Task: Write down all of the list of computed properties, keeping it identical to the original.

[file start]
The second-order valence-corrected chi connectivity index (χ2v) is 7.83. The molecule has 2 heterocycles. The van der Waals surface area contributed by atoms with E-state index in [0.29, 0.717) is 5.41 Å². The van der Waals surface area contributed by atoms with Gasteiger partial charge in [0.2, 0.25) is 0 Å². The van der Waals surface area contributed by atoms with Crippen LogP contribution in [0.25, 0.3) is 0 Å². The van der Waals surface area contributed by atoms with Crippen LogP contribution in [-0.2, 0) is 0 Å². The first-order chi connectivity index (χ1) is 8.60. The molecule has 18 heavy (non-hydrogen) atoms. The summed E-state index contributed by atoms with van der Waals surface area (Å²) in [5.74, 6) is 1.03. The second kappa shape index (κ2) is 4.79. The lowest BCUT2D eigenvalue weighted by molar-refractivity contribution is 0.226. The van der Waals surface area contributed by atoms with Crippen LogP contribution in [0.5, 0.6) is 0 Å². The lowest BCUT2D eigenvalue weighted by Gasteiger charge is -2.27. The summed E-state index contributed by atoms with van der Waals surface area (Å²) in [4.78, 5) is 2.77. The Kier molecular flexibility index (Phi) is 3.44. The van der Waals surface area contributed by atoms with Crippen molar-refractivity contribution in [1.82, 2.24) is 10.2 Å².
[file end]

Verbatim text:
The second-order valence-corrected chi connectivity index (χ2v) is 7.83. The molecule has 2 heterocycles. The van der Waals surface area contributed by atoms with E-state index in [0.29, 0.717) is 5.41 Å². The van der Waals surface area contributed by atoms with Gasteiger partial charge in [0.2, 0.25) is 0 Å². The van der Waals surface area contributed by atoms with Crippen LogP contribution in [0.25, 0.3) is 0 Å². The van der Waals surface area contributed by atoms with Crippen LogP contribution in [-0.2, 0) is 0 Å². The first-order chi connectivity index (χ1) is 8.60. The molecule has 18 heavy (non-hydrogen) atoms. The summed E-state index contributed by atoms with van der Waals surface area (Å²) in [5.74, 6) is 1.03. The second kappa shape index (κ2) is 4.79. The lowest BCUT2D eigenvalue weighted by molar-refractivity contribution is 0.226. The van der Waals surface area contributed by atoms with Crippen LogP contribution in [0.5, 0.6) is 0 Å². The lowest BCUT2D eigenvalue weighted by Gasteiger charge is -2.27. The summed E-state index contributed by atoms with van der Waals surface area (Å²) in [4.78, 5) is 2.77. The Kier molecular flexibility index (Phi) is 3.44. The van der Waals surface area contributed by atoms with Crippen molar-refractivity contribution in [1.82, 2.24) is 10.2 Å².